Before applying, a veteran or surviving spouse might do well to calculate any penalty period and compare that with the look-back period.
There are three levels of benefits. A Basic Service Pension helps a veteran or surviving spouse with unreimbursed medical expenses. A Housebound benefit helps a veteran or surviving spouse who also is substantially housebound due to a disability. Aid & Attendance, sometimes called an Improved Service Pension, helps a veteran or surviving spouse who, in addition to qualifying for help with unreimbursed medical expenses, is bedridden, blind, resides in a nursing home or needs assistance with at least two activities of daily living (bathing, dressing and grooming, maintaining continence, using the toilet, getting sufficient nutrition and hydration, moving from one place or position to another.) The amounts for 2018 are below.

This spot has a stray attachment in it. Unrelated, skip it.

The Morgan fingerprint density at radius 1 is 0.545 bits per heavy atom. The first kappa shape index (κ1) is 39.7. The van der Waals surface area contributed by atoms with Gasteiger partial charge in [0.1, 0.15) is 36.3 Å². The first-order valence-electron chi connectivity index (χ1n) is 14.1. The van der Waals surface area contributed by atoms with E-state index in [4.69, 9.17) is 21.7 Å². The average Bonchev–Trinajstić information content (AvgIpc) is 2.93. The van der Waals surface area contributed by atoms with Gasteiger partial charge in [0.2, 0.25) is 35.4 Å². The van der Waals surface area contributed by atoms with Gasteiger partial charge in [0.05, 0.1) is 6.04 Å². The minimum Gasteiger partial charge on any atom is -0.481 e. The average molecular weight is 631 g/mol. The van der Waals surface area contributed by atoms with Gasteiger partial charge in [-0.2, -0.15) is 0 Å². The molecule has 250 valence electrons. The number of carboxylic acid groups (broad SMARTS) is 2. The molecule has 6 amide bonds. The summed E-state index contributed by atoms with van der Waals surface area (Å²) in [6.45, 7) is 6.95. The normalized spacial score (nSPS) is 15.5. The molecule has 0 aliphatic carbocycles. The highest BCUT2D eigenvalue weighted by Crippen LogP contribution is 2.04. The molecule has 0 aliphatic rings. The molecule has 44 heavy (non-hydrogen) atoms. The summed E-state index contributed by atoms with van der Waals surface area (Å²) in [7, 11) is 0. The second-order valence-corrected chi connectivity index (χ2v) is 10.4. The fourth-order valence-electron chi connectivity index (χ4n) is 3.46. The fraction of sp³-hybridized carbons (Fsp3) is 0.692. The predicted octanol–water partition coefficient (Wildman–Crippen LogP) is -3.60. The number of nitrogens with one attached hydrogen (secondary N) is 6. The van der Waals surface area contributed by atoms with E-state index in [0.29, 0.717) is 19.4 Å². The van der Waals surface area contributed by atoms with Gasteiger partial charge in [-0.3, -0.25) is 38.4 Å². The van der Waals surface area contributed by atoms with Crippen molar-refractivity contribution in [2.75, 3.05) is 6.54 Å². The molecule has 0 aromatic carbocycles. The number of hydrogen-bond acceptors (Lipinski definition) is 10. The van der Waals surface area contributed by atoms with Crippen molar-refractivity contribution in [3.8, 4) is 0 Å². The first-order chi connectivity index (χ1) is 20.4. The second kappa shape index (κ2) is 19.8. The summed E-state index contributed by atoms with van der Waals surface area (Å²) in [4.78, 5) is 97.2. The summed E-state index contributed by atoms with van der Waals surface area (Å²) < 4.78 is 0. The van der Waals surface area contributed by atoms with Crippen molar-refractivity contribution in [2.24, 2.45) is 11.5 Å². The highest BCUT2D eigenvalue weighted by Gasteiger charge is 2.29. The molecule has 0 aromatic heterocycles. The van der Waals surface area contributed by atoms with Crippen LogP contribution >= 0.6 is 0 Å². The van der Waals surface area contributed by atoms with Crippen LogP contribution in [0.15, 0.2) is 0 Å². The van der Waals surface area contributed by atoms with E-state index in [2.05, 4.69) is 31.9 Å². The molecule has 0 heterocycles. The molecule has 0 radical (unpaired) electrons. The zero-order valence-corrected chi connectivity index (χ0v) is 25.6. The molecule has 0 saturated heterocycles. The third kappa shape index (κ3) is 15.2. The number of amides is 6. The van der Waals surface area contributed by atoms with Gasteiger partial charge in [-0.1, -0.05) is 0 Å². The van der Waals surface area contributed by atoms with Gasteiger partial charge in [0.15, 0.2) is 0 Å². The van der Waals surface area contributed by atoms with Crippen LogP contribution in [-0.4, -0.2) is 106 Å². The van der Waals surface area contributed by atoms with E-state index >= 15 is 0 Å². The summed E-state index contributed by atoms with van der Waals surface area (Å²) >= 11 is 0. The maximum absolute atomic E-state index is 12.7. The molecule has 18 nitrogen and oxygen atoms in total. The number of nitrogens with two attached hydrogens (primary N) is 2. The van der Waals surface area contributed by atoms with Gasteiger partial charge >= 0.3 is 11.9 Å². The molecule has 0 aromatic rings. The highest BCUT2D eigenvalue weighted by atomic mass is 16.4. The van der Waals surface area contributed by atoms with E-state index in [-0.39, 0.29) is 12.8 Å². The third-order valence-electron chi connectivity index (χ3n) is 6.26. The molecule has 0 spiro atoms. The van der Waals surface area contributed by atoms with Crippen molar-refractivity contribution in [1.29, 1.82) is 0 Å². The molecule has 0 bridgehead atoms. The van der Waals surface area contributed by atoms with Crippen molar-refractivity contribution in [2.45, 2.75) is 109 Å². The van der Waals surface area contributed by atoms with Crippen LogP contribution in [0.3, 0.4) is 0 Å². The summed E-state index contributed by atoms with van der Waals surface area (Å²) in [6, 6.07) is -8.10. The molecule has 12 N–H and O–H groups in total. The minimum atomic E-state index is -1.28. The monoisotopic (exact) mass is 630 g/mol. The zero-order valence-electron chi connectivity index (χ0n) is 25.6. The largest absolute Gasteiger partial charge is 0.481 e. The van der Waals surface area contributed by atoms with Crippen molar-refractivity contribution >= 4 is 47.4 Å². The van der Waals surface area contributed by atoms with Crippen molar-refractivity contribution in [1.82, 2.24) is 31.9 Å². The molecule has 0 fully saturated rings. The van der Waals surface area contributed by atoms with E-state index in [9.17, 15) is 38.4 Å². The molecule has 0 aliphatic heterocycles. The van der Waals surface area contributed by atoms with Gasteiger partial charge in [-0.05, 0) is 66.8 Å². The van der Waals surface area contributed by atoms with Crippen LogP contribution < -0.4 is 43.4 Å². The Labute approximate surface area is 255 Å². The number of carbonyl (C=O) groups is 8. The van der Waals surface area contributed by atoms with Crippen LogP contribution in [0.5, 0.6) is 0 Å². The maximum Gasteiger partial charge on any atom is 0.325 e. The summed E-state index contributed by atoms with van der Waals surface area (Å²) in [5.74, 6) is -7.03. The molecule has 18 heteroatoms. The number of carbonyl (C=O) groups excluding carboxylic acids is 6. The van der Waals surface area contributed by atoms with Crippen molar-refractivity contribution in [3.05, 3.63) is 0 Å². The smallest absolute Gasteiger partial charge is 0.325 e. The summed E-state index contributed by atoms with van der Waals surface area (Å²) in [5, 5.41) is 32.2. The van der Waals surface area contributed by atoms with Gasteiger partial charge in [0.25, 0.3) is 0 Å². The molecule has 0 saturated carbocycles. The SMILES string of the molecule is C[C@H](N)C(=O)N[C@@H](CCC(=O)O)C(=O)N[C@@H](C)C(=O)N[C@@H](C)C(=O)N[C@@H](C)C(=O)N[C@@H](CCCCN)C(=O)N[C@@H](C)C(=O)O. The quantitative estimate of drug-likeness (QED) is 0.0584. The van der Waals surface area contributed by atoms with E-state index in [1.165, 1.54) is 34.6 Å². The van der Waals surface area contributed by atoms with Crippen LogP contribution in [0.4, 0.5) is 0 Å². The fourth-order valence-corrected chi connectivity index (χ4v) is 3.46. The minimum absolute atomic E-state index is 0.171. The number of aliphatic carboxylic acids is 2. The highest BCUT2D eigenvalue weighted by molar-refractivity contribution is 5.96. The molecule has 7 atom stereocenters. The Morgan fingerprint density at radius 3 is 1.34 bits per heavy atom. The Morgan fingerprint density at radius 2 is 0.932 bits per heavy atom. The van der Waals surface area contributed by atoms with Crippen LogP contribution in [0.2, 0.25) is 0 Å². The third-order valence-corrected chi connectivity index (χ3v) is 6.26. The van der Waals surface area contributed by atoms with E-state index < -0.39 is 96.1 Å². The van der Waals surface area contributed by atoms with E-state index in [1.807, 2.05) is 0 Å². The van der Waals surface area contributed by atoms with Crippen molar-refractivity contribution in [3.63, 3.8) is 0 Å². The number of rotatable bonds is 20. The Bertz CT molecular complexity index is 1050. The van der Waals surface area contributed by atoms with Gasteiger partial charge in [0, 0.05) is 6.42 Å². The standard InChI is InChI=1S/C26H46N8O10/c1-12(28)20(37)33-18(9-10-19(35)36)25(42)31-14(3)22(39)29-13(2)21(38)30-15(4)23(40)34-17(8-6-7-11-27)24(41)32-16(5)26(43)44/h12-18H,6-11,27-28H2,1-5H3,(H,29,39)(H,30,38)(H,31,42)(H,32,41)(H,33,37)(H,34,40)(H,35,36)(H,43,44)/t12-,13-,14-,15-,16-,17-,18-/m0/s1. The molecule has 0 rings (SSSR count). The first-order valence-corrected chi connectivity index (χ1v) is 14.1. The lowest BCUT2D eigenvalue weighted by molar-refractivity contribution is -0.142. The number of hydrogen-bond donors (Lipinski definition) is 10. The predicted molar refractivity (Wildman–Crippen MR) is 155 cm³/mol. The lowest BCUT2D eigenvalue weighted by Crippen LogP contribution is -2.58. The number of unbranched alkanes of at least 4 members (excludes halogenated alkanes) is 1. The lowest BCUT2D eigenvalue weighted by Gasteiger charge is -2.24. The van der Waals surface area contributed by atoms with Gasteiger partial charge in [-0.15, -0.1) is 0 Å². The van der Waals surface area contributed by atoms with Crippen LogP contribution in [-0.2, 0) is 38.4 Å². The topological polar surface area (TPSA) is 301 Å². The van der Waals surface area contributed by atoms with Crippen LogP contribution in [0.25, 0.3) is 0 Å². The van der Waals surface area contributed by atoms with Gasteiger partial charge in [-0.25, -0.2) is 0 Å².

Basic Service Pension Housebound Aid & Attendance
Basic Service Pension: $1,097
Aid & Attendance: $1,830
Basic Service Pension: $1,436
Aid & Attendance: $2,169
Basic Service Pension: $735
Aid & Attendance: $1,176
These benefit levels increased with Social Security chained COLA increases. Benefits are paid directly to the veteran or surviving spouse.
You can learn more at www.va.gov. You may be able to apply yourself. Some local Veteran’s Affairs offices have been very helpful. If you need assistance, a list of accredited representatives, agents and attorneys is available at www.va.gov/ogc/apps/accreditation/index.asp.
1 The Mexican Border Period (May 9, 1916 – April 5, 1917) for veterans who served in Mexico, on its borders or in adjacent waters;